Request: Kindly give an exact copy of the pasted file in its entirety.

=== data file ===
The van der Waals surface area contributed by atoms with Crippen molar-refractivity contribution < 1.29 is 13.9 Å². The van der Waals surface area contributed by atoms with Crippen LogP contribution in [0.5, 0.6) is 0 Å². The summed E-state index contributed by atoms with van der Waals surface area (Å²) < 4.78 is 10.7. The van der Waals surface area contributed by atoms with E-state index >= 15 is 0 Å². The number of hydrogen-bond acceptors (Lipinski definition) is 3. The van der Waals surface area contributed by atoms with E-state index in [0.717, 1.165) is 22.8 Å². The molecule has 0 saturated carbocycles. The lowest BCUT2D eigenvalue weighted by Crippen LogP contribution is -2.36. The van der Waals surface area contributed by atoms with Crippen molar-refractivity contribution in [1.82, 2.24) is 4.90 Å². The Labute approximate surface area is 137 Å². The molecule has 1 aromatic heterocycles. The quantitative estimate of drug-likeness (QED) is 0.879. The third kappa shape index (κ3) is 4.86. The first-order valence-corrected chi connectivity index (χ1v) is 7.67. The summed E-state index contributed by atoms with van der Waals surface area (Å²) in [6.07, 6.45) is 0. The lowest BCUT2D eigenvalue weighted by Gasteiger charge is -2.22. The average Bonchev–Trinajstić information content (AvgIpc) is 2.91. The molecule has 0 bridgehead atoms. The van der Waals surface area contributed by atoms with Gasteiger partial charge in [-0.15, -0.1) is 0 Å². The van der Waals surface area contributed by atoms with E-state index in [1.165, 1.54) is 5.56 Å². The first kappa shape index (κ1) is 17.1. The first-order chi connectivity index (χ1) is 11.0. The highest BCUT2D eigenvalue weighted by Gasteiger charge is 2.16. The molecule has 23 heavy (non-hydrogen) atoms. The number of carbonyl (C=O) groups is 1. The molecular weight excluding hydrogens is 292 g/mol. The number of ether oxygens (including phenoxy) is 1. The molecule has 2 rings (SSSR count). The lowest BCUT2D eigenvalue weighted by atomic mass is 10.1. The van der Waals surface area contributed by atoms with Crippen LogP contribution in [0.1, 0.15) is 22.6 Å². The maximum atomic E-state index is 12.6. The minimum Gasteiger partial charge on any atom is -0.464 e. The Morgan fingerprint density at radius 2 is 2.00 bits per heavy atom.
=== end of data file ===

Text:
The van der Waals surface area contributed by atoms with Crippen molar-refractivity contribution < 1.29 is 13.9 Å². The van der Waals surface area contributed by atoms with Crippen LogP contribution in [0.5, 0.6) is 0 Å². The summed E-state index contributed by atoms with van der Waals surface area (Å²) < 4.78 is 10.7. The van der Waals surface area contributed by atoms with E-state index >= 15 is 0 Å². The number of hydrogen-bond acceptors (Lipinski definition) is 3. The van der Waals surface area contributed by atoms with E-state index in [0.717, 1.165) is 22.8 Å². The molecule has 0 saturated carbocycles. The lowest BCUT2D eigenvalue weighted by Crippen LogP contribution is -2.36. The van der Waals surface area contributed by atoms with Crippen molar-refractivity contribution in [1.82, 2.24) is 4.90 Å². The Labute approximate surface area is 137 Å². The molecule has 1 aromatic heterocycles. The quantitative estimate of drug-likeness (QED) is 0.879. The third kappa shape index (κ3) is 4.86. The first-order valence-corrected chi connectivity index (χ1v) is 7.67. The summed E-state index contributed by atoms with van der Waals surface area (Å²) in [6.07, 6.45) is 0. The lowest BCUT2D eigenvalue weighted by Gasteiger charge is -2.22. The average Bonchev–Trinajstić information content (AvgIpc) is 2.91. The molecule has 0 bridgehead atoms. The van der Waals surface area contributed by atoms with Gasteiger partial charge in [-0.15, -0.1) is 0 Å². The van der Waals surface area contributed by atoms with E-state index in [1.165, 1.54) is 5.56 Å². The first kappa shape index (κ1) is 17.1. The first-order chi connectivity index (χ1) is 11.0. The highest BCUT2D eigenvalue weighted by Gasteiger charge is 2.16. The molecule has 23 heavy (non-hydrogen) atoms. The number of carbonyl (C=O) groups is 1. The molecular weight excluding hydrogens is 292 g/mol. The number of ether oxygens (including phenoxy) is 1. The molecule has 2 rings (SSSR count). The lowest BCUT2D eigenvalue weighted by atomic mass is 10.1. The van der Waals surface area contributed by atoms with Crippen LogP contribution in [0.1, 0.15) is 22.6 Å². The maximum atomic E-state index is 12.6. The minimum Gasteiger partial charge on any atom is -0.464 e. The Morgan fingerprint density at radius 2 is 2.00 bits per heavy atom.